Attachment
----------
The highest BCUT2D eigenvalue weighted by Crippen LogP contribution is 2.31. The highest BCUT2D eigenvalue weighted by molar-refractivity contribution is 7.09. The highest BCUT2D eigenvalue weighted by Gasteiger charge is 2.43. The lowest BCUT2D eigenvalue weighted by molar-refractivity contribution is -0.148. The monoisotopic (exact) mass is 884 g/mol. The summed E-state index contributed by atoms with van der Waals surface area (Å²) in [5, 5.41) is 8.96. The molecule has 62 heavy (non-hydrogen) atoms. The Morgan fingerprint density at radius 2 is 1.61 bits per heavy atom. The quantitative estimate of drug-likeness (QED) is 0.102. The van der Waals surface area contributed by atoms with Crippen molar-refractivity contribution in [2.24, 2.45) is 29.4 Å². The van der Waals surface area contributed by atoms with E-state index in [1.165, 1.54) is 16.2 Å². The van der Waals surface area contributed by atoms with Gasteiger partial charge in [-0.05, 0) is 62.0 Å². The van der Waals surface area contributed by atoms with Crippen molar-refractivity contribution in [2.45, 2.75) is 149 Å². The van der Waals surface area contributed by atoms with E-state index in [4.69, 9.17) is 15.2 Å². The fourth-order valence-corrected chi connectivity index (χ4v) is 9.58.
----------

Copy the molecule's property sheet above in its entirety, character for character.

The highest BCUT2D eigenvalue weighted by Crippen LogP contribution is 2.31. The highest BCUT2D eigenvalue weighted by molar-refractivity contribution is 7.09. The highest BCUT2D eigenvalue weighted by Gasteiger charge is 2.43. The lowest BCUT2D eigenvalue weighted by molar-refractivity contribution is -0.148. The monoisotopic (exact) mass is 884 g/mol. The summed E-state index contributed by atoms with van der Waals surface area (Å²) in [5, 5.41) is 8.96. The molecule has 62 heavy (non-hydrogen) atoms. The Morgan fingerprint density at radius 2 is 1.61 bits per heavy atom. The quantitative estimate of drug-likeness (QED) is 0.102. The van der Waals surface area contributed by atoms with Crippen molar-refractivity contribution in [2.24, 2.45) is 29.4 Å². The van der Waals surface area contributed by atoms with E-state index in [1.165, 1.54) is 16.2 Å². The van der Waals surface area contributed by atoms with Gasteiger partial charge in [-0.05, 0) is 62.0 Å². The van der Waals surface area contributed by atoms with Crippen molar-refractivity contribution in [2.45, 2.75) is 149 Å². The van der Waals surface area contributed by atoms with E-state index in [4.69, 9.17) is 15.2 Å². The fourth-order valence-corrected chi connectivity index (χ4v) is 9.58.